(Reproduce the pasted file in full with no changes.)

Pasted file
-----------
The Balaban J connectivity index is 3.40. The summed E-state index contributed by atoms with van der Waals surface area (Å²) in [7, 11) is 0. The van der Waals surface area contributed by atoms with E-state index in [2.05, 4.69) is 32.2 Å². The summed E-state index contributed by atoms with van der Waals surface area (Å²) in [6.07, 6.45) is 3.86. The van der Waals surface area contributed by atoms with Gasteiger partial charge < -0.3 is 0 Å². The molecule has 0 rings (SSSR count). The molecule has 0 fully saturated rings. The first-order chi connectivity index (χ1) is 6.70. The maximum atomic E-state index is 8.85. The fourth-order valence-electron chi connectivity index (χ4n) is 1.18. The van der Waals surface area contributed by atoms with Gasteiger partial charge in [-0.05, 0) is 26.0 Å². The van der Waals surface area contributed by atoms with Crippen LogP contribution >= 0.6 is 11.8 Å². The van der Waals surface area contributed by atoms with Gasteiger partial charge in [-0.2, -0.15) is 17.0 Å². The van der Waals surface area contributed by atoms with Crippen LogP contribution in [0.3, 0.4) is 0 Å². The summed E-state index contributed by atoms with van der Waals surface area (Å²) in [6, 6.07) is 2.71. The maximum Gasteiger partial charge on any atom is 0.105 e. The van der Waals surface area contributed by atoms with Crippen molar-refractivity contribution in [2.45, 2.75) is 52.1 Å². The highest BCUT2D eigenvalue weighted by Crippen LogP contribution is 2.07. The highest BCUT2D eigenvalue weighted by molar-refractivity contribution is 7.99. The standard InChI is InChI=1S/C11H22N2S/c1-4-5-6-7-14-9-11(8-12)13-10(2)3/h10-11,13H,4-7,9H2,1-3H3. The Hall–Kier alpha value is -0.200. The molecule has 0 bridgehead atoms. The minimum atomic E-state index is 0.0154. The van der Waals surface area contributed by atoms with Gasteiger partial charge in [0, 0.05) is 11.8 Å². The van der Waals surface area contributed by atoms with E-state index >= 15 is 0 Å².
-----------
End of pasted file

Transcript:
The Balaban J connectivity index is 3.40. The summed E-state index contributed by atoms with van der Waals surface area (Å²) in [7, 11) is 0. The van der Waals surface area contributed by atoms with E-state index in [2.05, 4.69) is 32.2 Å². The summed E-state index contributed by atoms with van der Waals surface area (Å²) in [6.07, 6.45) is 3.86. The van der Waals surface area contributed by atoms with Gasteiger partial charge < -0.3 is 0 Å². The molecule has 0 rings (SSSR count). The molecule has 0 fully saturated rings. The first-order chi connectivity index (χ1) is 6.70. The maximum atomic E-state index is 8.85. The fourth-order valence-electron chi connectivity index (χ4n) is 1.18. The van der Waals surface area contributed by atoms with Gasteiger partial charge in [-0.05, 0) is 26.0 Å². The van der Waals surface area contributed by atoms with Crippen LogP contribution >= 0.6 is 11.8 Å². The van der Waals surface area contributed by atoms with Gasteiger partial charge in [-0.2, -0.15) is 17.0 Å². The van der Waals surface area contributed by atoms with Crippen LogP contribution in [0.3, 0.4) is 0 Å². The summed E-state index contributed by atoms with van der Waals surface area (Å²) in [6, 6.07) is 2.71. The maximum Gasteiger partial charge on any atom is 0.105 e. The van der Waals surface area contributed by atoms with Crippen molar-refractivity contribution in [2.45, 2.75) is 52.1 Å². The highest BCUT2D eigenvalue weighted by Crippen LogP contribution is 2.07. The highest BCUT2D eigenvalue weighted by molar-refractivity contribution is 7.99. The standard InChI is InChI=1S/C11H22N2S/c1-4-5-6-7-14-9-11(8-12)13-10(2)3/h10-11,13H,4-7,9H2,1-3H3. The Hall–Kier alpha value is -0.200. The molecule has 0 bridgehead atoms. The minimum atomic E-state index is 0.0154. The van der Waals surface area contributed by atoms with Gasteiger partial charge in [0, 0.05) is 11.8 Å². The van der Waals surface area contributed by atoms with E-state index >= 15 is 0 Å².